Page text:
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Gender-Based Differences in axSpA: Biology or Study Design?

Op-Med is a collection of original articles contributed by Doximity members.

Gender-based differences in clinical presentation and treatment response in axial spondyloarthritis (axSpA) have gained much attention in the last few years. Several studies have shown that females with axSpA often have high disease activity, functional impairment, poor quality of life, and delayed response to Biologics. At the ACR 2022 convergence meeting, several abstracts focused on gender-based differences in axSpA.

The results from the PROOF study presented at the meeting by D. Poddubny et al. revealed that females with non-radiographic (nr-axSpA) were less likely to achieve inactive disease state (and low disease activity) over time as compared with males. Only 9.6% of females with nr-axSpA compared to 21.7% of males (p=.0013) achieved an inactive disease status at one year. Similarly, 27.1 % of females compared to 46% (p=.0002) of males achieved low disease activity as measured by ASDAS at the end of 1 year. Female gender was independently associated with significantly lower odds of achieving an inactive disease state. These results were independent of treatment effects like the use of tumor necrosis factor inhibitors. However, in patients with radiographic axSpA (r-axSpA), there were no significant differences in attaining inactive or low disease activity status between men and women.

Another abstract presented at the meeting by S. Maguire et al. examined and compared sex-specific relationships between disease activity (as assessed by BASDAI) and quality of life (as assessed by ASQoL) in patients with axSpA. There was a strong correlation between disease activity scores and quality of life, with higher disease activity impairing function and overall quality of life. This correlation was much more robust in men compared to women suggesting that BASDAI may not be capturing the full impact of disease activity on quality of life in females with axSpA.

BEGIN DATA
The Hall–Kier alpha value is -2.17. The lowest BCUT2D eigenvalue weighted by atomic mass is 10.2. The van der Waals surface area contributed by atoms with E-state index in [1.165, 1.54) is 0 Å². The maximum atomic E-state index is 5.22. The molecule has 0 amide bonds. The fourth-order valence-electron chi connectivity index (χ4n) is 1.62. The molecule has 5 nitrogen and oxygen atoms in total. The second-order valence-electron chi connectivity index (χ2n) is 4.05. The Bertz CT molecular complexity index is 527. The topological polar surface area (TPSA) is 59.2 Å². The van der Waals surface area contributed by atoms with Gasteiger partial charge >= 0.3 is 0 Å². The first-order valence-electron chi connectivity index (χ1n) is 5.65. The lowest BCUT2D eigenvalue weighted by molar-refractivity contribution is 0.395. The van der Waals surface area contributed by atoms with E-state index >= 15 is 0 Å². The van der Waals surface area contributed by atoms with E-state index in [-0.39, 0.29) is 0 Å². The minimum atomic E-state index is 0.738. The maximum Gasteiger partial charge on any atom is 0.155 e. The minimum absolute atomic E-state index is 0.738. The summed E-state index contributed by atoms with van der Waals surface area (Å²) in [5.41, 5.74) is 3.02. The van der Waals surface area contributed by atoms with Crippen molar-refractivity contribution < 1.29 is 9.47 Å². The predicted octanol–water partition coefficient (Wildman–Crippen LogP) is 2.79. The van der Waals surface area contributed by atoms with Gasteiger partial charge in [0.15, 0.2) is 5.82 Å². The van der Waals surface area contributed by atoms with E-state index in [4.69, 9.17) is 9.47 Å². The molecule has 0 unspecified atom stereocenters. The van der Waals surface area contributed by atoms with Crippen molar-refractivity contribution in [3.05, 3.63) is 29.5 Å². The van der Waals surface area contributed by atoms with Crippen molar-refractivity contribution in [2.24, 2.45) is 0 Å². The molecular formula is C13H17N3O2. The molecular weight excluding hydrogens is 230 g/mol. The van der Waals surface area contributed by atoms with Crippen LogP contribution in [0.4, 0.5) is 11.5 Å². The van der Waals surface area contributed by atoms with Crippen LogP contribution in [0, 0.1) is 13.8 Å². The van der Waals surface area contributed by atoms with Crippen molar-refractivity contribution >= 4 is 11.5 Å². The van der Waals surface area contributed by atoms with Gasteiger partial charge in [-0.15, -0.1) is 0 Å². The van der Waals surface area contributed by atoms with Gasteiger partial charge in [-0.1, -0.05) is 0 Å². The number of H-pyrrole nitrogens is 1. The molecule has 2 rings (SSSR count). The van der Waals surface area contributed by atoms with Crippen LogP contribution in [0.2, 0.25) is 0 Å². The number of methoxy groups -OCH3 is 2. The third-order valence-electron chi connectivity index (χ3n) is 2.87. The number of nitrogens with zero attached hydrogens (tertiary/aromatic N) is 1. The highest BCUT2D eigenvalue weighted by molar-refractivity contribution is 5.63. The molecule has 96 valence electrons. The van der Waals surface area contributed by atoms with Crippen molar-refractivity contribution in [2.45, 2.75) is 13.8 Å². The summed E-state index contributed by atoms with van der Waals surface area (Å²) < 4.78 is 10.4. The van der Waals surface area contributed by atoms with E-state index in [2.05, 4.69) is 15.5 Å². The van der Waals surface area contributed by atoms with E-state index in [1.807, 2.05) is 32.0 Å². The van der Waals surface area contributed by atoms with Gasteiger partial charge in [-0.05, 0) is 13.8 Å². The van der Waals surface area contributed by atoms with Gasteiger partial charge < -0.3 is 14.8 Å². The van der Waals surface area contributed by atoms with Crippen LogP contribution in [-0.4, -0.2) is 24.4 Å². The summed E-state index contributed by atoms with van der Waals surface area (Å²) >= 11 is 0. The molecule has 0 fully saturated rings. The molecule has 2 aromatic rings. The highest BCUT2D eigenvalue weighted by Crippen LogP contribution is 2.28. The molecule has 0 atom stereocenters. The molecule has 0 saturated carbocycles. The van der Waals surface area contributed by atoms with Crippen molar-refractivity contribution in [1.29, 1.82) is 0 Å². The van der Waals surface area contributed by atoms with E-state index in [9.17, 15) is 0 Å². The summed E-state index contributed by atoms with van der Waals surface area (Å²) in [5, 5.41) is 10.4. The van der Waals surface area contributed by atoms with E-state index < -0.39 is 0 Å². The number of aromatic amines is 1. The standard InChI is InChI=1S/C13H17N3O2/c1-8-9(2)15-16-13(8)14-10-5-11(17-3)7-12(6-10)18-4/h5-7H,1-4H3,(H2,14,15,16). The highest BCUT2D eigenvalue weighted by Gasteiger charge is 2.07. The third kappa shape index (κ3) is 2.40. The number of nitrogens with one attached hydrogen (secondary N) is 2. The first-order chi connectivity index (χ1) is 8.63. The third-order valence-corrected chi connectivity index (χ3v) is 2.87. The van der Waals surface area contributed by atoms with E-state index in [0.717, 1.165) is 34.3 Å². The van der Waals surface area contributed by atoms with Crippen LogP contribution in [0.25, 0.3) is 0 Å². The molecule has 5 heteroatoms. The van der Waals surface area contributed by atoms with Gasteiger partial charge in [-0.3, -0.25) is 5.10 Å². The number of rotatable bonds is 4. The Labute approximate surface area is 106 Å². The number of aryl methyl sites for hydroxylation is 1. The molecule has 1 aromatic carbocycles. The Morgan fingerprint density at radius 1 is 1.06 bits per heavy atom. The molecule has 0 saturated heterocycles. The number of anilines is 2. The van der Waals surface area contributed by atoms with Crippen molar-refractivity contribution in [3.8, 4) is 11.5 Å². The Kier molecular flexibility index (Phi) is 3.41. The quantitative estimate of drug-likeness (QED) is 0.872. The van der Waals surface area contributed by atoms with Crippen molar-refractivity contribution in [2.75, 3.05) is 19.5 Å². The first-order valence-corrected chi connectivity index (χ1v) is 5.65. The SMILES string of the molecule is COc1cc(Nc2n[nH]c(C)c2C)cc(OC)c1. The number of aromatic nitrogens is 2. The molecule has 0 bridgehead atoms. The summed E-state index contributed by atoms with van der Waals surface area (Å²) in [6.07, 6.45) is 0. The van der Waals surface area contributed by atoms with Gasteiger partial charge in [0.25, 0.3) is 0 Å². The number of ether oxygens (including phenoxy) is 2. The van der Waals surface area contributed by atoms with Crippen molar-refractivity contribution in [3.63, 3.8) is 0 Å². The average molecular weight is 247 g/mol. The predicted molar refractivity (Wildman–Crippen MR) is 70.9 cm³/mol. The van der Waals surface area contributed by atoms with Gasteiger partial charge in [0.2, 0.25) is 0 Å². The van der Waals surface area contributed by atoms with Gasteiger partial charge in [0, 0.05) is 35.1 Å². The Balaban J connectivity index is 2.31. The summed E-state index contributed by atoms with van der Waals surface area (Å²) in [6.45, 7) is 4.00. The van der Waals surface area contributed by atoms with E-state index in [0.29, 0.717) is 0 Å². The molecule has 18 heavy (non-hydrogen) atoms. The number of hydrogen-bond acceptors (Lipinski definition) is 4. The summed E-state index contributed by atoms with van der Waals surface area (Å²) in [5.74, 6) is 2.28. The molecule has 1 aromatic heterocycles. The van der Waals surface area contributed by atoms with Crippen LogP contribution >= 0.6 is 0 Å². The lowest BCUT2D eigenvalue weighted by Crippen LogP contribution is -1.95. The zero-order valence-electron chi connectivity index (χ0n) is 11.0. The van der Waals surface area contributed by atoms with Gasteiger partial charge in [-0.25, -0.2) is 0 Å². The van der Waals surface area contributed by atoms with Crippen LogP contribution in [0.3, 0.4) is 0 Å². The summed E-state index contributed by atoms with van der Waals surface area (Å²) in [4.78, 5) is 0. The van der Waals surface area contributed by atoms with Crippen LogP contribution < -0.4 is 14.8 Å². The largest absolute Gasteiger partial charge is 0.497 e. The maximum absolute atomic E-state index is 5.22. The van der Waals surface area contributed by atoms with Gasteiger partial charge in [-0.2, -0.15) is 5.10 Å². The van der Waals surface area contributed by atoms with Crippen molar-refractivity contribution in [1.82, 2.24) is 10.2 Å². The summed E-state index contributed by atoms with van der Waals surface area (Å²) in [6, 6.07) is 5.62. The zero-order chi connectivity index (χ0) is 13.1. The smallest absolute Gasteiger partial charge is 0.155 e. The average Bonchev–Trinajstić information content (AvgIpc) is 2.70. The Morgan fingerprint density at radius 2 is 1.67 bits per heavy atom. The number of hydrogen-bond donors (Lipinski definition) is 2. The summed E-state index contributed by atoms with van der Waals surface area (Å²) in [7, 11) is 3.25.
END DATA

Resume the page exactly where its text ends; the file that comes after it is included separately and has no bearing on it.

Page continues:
An analysis of data from the ASAS-PerSpA study, which is a large international study of more than 4000 patients from 24 countries, presented by D Benavent et al., also revealed that females across the spectrum of spondyloarthritis (axSpA, peripheral SpA, and psoriatic arthritis) had worse outcomes in terms of disease activity, functional status and quality of life compared to men. 

A pilot study presented by C lee et al. examining the difference in immune pathways in men and women with ankylosing spondylitis showed that male and female patients with AS show differential gene expression patterns in IL-17-expressing peripheral blood mononuclear cells. Genes involved in Th17 differentiation, notably BATF, SOCS1, NKD2, and ARID5A, were elevated in men compared to women, while cytokines and receptors known to amplify the IL-17 response were comparable. Instead, TGF-β, PGE2, and S100 proteins, including S100A2, 4, 6, 8, 9, 10, and S100P, were highly upregulated in men. 

It needs to be determined whether these gender-based differences in axSpA patients may be driven by biological differences or could be related to study design and chance alone.

Dr. Magrey is a consultant for Novartis, UCB Pharma, Eli Lilly, Abbvie, Jannsen and Pfizer, and she is currently doing clinical trials with BMS.

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